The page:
case 'P':
// POST, PUT, PATCH
switch(sval[1])
{
case 'O':
// POST
switch(sval[2])
{
case 'S':
switch(sval[3])
{
case 'T':
result = HTTP_METHOD_POST;
break;
default:
return INVALID_METHOD;
}
break;
default:
return INVALID_METHOD;
}
break;
case 'U':
//PUT
switch (sval[2])
{
case 'T':
result = HTTP_METHOD_PUT;
break;
default:
return INVALID_METHOD;
}
break;
case 'A':
//PATCH
switch(sval[2])
{
case 'T':
switch(sval[3])
{
case 'C':
switch(sval[4])
{
case 'H':
result = HTTP_METHOD_PATCH;
break;
default:
return INVALID_METHOD;
}
break;
default:
return INVALID_METHOD;
}
break;
default:
return INVALID_METHOD;
}
break;
default:
return INVALID_METHOD;
}
break;
}
return result;
}
``````

So, this code works with three HTTP requests, which start with a ‘P’ letter (start state). Let’s consider this. In the beginning, we have ‘P’ as the first character (we go to the 1st state of the machine), then if we have the next ‘A’, if this state is acceptable, we go to the second state of FSM and so on. If at any time a token is not matched, the machine is going to the last state (reject state) and we receive INVALID_METHOD (which is defined as -1).
Moreover, it’s possible to write a state machine for case insensitive words. It’s enough to add extra string like:

``````case 'P':
case 'p':
``````

And this will not result in any adverse effects.

Wide strings

The article described a comparison of words containing only ASCII characters. For most purposes it is OK, because protocols are written using ASCII symbols. But if you go further and distribute your knowledge across all sorts of symbols, you should keep in mind, there are more than just ASCII symbols. ASCII symbols are useful for the Latin alphabet, but there are national alphabets encoded in UTF (multibyte symbols). For storing strings with such symbols, there are wide strings. This topic is out of the article and should be considered on your own.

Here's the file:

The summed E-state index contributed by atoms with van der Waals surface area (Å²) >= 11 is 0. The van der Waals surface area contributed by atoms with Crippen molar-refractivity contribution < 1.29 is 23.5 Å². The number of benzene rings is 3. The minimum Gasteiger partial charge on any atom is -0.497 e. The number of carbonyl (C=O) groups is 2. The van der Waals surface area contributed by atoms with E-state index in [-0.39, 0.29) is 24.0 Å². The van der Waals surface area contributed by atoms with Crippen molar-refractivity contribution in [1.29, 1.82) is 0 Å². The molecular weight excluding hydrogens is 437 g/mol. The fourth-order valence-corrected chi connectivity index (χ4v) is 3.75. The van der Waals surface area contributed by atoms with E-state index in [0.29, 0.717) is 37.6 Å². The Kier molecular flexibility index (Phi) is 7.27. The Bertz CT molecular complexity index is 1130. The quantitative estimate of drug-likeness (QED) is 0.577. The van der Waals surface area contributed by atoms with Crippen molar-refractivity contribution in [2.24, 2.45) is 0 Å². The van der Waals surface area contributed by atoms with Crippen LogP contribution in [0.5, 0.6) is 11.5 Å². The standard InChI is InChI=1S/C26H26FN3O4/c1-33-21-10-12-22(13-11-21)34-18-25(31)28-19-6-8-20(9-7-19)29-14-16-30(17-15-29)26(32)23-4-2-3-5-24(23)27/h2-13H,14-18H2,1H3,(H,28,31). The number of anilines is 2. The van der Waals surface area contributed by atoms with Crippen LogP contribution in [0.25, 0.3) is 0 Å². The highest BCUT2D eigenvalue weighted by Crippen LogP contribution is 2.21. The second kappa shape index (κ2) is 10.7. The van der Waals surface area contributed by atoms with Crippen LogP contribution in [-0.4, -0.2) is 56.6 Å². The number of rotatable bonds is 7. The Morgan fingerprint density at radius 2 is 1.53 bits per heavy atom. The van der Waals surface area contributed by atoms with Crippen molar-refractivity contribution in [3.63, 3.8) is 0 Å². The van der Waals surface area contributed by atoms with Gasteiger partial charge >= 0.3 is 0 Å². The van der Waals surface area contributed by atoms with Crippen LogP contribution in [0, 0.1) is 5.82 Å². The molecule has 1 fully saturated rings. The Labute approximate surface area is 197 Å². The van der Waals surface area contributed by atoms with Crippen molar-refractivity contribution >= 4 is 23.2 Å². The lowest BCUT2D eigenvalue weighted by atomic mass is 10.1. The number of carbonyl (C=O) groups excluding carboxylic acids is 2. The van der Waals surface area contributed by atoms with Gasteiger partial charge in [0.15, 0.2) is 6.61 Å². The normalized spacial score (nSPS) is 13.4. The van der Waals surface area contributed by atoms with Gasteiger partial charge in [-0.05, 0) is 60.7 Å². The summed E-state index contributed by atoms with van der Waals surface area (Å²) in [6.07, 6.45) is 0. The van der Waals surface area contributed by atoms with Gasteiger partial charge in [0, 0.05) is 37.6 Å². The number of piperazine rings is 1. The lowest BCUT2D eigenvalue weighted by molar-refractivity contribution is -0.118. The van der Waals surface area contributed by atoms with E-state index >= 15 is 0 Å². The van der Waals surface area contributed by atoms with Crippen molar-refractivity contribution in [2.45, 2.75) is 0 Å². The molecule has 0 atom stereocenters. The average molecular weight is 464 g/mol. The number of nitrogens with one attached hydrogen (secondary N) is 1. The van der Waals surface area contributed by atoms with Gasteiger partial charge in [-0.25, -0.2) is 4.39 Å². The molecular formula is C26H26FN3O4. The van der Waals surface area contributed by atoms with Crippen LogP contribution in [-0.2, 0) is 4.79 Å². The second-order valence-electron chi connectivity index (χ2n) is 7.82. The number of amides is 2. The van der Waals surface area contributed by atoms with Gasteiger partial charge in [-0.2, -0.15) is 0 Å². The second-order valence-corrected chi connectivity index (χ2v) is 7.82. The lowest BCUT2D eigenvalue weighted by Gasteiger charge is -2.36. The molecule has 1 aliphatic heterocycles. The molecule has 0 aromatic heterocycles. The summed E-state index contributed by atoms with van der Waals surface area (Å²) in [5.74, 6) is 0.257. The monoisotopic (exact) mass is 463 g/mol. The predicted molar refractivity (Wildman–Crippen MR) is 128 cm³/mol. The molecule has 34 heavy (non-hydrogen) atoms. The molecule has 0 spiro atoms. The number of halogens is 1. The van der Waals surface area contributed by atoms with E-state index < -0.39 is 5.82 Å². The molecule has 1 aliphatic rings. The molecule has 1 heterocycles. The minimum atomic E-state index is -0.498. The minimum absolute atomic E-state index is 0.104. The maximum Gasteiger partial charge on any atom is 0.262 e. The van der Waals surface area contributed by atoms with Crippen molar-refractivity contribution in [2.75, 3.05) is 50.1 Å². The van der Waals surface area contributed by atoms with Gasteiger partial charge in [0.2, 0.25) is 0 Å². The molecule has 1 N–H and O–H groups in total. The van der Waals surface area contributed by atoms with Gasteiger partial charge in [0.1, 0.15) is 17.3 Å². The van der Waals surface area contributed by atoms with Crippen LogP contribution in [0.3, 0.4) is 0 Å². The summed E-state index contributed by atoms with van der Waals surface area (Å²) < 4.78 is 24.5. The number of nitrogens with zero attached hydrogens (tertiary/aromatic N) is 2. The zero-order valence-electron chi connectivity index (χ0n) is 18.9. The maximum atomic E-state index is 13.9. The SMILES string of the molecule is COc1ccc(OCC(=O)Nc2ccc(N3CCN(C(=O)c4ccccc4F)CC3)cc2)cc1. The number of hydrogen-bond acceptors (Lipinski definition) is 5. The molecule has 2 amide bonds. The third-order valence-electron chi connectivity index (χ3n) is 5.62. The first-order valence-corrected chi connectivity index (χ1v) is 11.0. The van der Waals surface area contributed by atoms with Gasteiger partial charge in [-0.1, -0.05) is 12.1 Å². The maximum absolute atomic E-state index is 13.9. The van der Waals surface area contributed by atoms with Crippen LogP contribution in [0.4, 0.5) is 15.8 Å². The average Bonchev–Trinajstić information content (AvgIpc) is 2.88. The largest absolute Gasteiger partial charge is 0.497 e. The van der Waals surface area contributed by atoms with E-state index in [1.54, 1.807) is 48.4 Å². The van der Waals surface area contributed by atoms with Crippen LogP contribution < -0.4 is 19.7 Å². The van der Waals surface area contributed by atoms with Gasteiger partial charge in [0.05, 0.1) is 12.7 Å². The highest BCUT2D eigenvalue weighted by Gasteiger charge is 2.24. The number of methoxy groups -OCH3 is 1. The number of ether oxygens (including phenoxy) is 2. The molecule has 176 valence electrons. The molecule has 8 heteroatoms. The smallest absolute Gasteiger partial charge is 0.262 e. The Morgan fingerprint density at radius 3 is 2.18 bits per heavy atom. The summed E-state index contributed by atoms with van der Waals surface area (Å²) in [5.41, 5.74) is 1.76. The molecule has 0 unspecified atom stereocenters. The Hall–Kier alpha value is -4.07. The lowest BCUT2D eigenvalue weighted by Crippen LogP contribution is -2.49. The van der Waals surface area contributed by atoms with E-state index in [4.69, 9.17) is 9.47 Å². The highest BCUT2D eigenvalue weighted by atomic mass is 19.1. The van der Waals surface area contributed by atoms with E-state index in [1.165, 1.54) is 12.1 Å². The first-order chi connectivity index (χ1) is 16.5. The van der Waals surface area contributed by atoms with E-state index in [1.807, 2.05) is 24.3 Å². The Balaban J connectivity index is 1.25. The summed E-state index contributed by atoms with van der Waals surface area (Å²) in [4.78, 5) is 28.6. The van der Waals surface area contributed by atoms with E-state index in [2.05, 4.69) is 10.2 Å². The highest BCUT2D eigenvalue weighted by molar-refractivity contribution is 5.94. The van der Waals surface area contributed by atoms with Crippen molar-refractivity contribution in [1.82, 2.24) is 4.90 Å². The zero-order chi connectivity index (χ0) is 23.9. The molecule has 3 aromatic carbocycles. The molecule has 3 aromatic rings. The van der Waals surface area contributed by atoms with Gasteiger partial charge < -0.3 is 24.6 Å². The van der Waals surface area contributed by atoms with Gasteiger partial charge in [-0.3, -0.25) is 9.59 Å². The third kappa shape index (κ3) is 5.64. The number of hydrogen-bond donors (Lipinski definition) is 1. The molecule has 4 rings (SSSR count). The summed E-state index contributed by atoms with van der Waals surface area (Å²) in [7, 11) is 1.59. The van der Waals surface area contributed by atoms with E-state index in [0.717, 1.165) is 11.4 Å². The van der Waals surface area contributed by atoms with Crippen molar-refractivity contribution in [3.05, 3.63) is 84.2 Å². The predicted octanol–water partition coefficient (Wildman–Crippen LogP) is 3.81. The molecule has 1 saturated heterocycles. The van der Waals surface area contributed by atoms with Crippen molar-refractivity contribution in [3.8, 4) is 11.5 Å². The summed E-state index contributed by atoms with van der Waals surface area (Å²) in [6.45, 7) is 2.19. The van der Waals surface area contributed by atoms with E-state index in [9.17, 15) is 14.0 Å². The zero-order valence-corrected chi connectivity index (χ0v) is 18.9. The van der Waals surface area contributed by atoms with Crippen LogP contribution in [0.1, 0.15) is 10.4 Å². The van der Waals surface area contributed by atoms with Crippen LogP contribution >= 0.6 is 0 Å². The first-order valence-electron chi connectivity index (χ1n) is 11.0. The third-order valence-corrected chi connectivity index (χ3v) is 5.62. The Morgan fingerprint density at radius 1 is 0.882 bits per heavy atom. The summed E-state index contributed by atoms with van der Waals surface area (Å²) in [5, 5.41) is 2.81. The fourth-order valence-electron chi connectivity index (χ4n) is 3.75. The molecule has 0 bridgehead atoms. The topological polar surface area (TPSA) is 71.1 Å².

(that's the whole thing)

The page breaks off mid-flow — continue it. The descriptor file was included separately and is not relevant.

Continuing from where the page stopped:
Conclusion

Using static allocation and static comparing gives less flexibility but higher performance. In everyday life we should find an optimal solution or a compromise. This is also regarding programming. As described above, there are different approaches which have significant differences in performance.
Combining a few ways it's possible to achieve maximum performance and the necessary flexibility.
Such an approach, of course, can be applied to any internet protocol parsing, either text or binary. You can have a look at high performance parser like [6].

Sources:
[1] Extended Example: Text Parser State Machine. URL:https://w3.cs.jmu.edu/kirkpams/OpenCSF/Books/csf/html/StateModelImplementation.html
[2] KMP Algorithm for Pattern Searching URL: https://www.geeksforgeeks.org/kmp-algorithm-for-pattern-searching/
[3] Naive algorithm for Pattern Searching URL: https://www.geeksforgeeks.org/naive-algorithm-for-pattern-searching
[4] Thomas H. Cormen. Introduction to algorithms
[5] Robert David Graham, Peter C. Johnson. Finite State Machine Parsing for Internet Protocols: Faster Than You Think. URL: https://www.ieee-security.org/TC/SPW2014/papers/5103a185.PDF
[6] https://github.com/nodejs/http-parser/blob/main/http_parser.c